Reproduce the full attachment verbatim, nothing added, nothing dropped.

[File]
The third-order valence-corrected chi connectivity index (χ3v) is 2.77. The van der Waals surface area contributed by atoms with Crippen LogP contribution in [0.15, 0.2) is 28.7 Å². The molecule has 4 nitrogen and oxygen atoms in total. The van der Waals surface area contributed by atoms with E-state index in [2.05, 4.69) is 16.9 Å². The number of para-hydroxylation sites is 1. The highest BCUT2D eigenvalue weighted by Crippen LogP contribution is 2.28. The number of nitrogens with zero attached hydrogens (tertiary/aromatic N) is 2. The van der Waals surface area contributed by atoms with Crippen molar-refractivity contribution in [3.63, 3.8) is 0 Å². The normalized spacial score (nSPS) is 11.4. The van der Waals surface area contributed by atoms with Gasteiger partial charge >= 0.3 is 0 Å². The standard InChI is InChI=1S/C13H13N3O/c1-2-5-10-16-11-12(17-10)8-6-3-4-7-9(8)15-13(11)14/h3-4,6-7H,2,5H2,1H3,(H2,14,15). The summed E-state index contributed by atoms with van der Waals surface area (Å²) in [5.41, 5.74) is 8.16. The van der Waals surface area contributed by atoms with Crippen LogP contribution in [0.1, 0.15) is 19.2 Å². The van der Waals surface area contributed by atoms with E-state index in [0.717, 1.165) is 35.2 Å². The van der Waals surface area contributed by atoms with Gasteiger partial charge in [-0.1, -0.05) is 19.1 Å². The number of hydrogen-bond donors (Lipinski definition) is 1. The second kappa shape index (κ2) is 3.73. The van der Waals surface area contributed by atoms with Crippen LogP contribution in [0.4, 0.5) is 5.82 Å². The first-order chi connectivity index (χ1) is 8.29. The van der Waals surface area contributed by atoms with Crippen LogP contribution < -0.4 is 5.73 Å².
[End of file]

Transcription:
The third-order valence-corrected chi connectivity index (χ3v) is 2.77. The van der Waals surface area contributed by atoms with Crippen LogP contribution in [0.15, 0.2) is 28.7 Å². The molecule has 4 nitrogen and oxygen atoms in total. The van der Waals surface area contributed by atoms with E-state index in [2.05, 4.69) is 16.9 Å². The number of para-hydroxylation sites is 1. The highest BCUT2D eigenvalue weighted by Crippen LogP contribution is 2.28. The number of nitrogens with zero attached hydrogens (tertiary/aromatic N) is 2. The van der Waals surface area contributed by atoms with Crippen molar-refractivity contribution in [3.63, 3.8) is 0 Å². The normalized spacial score (nSPS) is 11.4. The van der Waals surface area contributed by atoms with Gasteiger partial charge >= 0.3 is 0 Å². The standard InChI is InChI=1S/C13H13N3O/c1-2-5-10-16-11-12(17-10)8-6-3-4-7-9(8)15-13(11)14/h3-4,6-7H,2,5H2,1H3,(H2,14,15). The summed E-state index contributed by atoms with van der Waals surface area (Å²) in [5.41, 5.74) is 8.16. The van der Waals surface area contributed by atoms with Crippen LogP contribution in [0.1, 0.15) is 19.2 Å². The van der Waals surface area contributed by atoms with E-state index in [0.717, 1.165) is 35.2 Å². The van der Waals surface area contributed by atoms with Gasteiger partial charge in [-0.1, -0.05) is 19.1 Å². The number of hydrogen-bond donors (Lipinski definition) is 1. The second kappa shape index (κ2) is 3.73. The van der Waals surface area contributed by atoms with Crippen LogP contribution in [0.4, 0.5) is 5.82 Å². The first-order chi connectivity index (χ1) is 8.29. The van der Waals surface area contributed by atoms with Crippen LogP contribution < -0.4 is 5.73 Å².